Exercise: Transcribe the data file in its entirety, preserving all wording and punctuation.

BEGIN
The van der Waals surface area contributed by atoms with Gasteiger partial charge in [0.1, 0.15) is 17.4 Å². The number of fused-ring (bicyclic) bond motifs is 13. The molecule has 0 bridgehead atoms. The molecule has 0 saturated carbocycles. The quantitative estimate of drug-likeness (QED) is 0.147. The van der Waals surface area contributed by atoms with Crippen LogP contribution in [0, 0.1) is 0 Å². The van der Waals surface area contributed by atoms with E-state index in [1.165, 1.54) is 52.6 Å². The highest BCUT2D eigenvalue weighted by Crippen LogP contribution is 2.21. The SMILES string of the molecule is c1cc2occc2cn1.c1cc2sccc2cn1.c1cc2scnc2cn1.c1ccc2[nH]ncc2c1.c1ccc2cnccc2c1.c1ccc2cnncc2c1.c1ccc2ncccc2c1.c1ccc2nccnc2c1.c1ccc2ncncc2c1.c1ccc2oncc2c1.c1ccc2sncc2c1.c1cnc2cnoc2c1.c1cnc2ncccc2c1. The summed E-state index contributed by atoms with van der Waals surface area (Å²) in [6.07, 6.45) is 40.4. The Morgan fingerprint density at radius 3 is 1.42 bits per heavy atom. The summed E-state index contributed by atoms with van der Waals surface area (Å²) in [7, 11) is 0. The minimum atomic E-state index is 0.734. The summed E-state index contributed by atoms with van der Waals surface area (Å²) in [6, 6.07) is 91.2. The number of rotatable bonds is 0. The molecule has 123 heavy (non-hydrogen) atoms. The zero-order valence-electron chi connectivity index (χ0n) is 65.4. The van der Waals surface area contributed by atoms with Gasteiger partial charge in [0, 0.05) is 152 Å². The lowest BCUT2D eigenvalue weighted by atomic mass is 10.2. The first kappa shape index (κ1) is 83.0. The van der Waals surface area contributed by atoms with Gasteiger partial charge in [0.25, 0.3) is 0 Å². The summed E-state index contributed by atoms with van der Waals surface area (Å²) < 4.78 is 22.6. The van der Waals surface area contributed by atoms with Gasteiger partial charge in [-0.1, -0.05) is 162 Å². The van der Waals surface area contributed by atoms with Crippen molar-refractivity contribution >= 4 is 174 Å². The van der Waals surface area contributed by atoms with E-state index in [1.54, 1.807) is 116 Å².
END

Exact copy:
The van der Waals surface area contributed by atoms with Gasteiger partial charge in [0.1, 0.15) is 17.4 Å². The number of fused-ring (bicyclic) bond motifs is 13. The molecule has 0 bridgehead atoms. The molecule has 0 saturated carbocycles. The quantitative estimate of drug-likeness (QED) is 0.147. The van der Waals surface area contributed by atoms with Crippen LogP contribution in [0, 0.1) is 0 Å². The van der Waals surface area contributed by atoms with E-state index in [1.165, 1.54) is 52.6 Å². The highest BCUT2D eigenvalue weighted by Crippen LogP contribution is 2.21. The SMILES string of the molecule is c1cc2occc2cn1.c1cc2sccc2cn1.c1cc2scnc2cn1.c1ccc2[nH]ncc2c1.c1ccc2cnccc2c1.c1ccc2cnncc2c1.c1ccc2ncccc2c1.c1ccc2nccnc2c1.c1ccc2ncncc2c1.c1ccc2oncc2c1.c1ccc2sncc2c1.c1cnc2cnoc2c1.c1cnc2ncccc2c1. The summed E-state index contributed by atoms with van der Waals surface area (Å²) in [6.07, 6.45) is 40.4. The Morgan fingerprint density at radius 3 is 1.42 bits per heavy atom. The summed E-state index contributed by atoms with van der Waals surface area (Å²) in [7, 11) is 0. The minimum atomic E-state index is 0.734. The summed E-state index contributed by atoms with van der Waals surface area (Å²) in [6, 6.07) is 91.2. The number of rotatable bonds is 0. The molecule has 123 heavy (non-hydrogen) atoms. The zero-order valence-electron chi connectivity index (χ0n) is 65.4. The van der Waals surface area contributed by atoms with Gasteiger partial charge in [0, 0.05) is 152 Å². The lowest BCUT2D eigenvalue weighted by atomic mass is 10.2. The first kappa shape index (κ1) is 83.0. The van der Waals surface area contributed by atoms with Gasteiger partial charge in [0.25, 0.3) is 0 Å². The summed E-state index contributed by atoms with van der Waals surface area (Å²) < 4.78 is 22.6. The van der Waals surface area contributed by atoms with Gasteiger partial charge in [-0.1, -0.05) is 162 Å². The van der Waals surface area contributed by atoms with Crippen molar-refractivity contribution >= 4 is 174 Å². The van der Waals surface area contributed by atoms with E-state index in [1.54, 1.807) is 116 Å².